I know about the tragedy with Berhault – was this something that presented a mental obstacle or ran through your head up there?Patrick Berhault was a great climber, of course I thought about him, especially when I was doing the Tashhorn – Dom traverse (where he got killed). The problem with this project is that you are in the mountains for such a long time that it is normal that you make a mistake. And on most of the places the mistake can be fatal, because mostly I climbed without the rope.
What would it take to do all 82 in 82 days? By linking ridges, what were the most peaks you were able to climb in one day?I think it is possible to do all peaks in 82 days, and I was also capable of doing it, but weather was really bad in February and beginning of March. In one month I did only 7 peaks, that was what caused the delay. The highest number of peaks I climbed in one day is 5.
What was the hardest of your climbs – physically? How about psychologically? Emotionally?There were several hard climbs that I mentioned before. Maybe the most demanding for me was Weisshorn because of the bad weather, zero visibility, and really bad snow conditions. I was alone, and from the valley up, I had to cover 3100 m mostly in deep snow.
What did you do to prepare?The most important thing in this project is experience. I’ve been climbing since 1995 and in these 12 years I climbed a lot of routes in Slovenia and several expeditions that gave me enough experience. Before the beginning I was training in Slovenian mountains and running around my home. Logistics played a very important role.
How important were friends to this endeavor? Did they drive you around and help cook, or were you often alone in these tasks?Without my friends I couldn’t succeed because I couldn’t find a partner for the whole trip. They came from Slovenia for few days, and we did one or two mountain groups together. Then they went back and another one came. I did the cooking and driving mostly alone.
What was the most frightening moment you had up there?There were several frightening moments and few times I made some mistakes, but I was lucky enough that I didn’t end as Berhault.
Q: You were often waiting in parking lots at ski areas and in the high mountains – how many days were there when you couldn’t climb? What did you do then – hang out with the tourists, get a coffee?I think that I did around 55 to 60 days of climbing. On the other days there was bad weather or dangerous snow conditions. On those days I was just waiting, checking the weather forecast every 10 minutes and window-shopping. Those were very long days.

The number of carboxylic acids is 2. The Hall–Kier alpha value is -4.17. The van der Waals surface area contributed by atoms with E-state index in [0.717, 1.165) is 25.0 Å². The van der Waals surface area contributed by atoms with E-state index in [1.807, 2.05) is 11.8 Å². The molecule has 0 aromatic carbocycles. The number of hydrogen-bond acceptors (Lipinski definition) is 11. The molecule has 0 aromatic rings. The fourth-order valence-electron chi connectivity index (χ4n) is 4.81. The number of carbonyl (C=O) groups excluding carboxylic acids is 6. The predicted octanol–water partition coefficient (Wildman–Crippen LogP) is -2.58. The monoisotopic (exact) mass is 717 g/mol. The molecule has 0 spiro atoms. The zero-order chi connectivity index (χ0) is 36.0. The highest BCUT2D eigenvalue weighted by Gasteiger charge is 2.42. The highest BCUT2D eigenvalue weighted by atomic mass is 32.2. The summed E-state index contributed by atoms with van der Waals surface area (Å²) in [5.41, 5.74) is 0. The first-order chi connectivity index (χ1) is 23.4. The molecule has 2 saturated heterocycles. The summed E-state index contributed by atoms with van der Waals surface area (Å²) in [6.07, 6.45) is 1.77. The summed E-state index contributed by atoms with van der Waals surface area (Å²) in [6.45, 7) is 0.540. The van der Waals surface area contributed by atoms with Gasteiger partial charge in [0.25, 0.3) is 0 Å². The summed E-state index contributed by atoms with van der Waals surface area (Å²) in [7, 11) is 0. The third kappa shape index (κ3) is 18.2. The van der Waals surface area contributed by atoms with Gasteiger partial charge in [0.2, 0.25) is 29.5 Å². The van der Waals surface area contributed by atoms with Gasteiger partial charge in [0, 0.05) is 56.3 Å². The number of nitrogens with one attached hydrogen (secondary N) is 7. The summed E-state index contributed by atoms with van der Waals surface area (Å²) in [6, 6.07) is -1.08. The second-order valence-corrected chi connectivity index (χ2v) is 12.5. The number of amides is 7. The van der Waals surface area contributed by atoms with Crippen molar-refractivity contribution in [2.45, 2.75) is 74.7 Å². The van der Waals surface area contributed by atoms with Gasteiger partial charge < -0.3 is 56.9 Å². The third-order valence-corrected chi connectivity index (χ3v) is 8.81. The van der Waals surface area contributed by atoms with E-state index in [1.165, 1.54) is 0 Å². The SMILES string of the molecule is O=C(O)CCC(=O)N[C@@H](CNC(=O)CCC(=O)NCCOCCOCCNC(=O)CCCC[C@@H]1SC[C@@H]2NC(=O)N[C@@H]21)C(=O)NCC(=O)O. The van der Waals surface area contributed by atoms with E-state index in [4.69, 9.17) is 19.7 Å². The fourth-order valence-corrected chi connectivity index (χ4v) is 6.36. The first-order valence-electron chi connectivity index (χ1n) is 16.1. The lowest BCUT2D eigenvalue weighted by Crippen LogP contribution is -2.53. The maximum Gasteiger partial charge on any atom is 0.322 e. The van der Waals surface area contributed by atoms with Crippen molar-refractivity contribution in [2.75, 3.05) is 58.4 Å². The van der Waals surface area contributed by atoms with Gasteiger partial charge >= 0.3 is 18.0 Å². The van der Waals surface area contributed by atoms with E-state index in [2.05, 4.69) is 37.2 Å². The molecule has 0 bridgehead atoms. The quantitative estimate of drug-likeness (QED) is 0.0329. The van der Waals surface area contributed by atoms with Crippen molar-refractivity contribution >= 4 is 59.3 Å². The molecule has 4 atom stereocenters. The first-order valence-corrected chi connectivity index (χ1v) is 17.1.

How many hours were you sleeping at night? How has this impacted your body – physical health?During the beginning of winter when the night was long, I slept quite a lot. On bivouac in Arete du Diable I was in sleeping bag on a ledge for 16 hours, because the day was very short. When the day grew longer I didn’t sleep that much any more. One of the hardest things was getting up around 3 am day after day.
Q: Tell me some about the ridge connections you did, and the conditions you met up there? How hard were the winds blowing?There were many hard ridge connections, some of them where in very bad conditions with a lot of powder over the rocks. That’s why I was quite slower than I would be in summer. Wind was very strong whole winter. Sometimes I had to turn around just because of the wind. On Bernina, for example I couldn’t walk straight on a glacier because of the winds. On the ridges wind was even stronger.
How much snow and ice climbing did you do, versus rock?It was all more or less mixed terrain, except of the ski peaks.
Did you ever hallucinate, and if so, what did you see?I didn’t hallucinate.
What are you doing now, to rest and recover, or to prepare for more climbs? You must be very fit….Mostly resting, sleeping and eating (too much). I was very fit on the beginning and in the middle but at the end I was also very tired. I think my body needs some rest. I’ll do some sport climbing and easy mountaineering in near future. In July I’m going in Russia.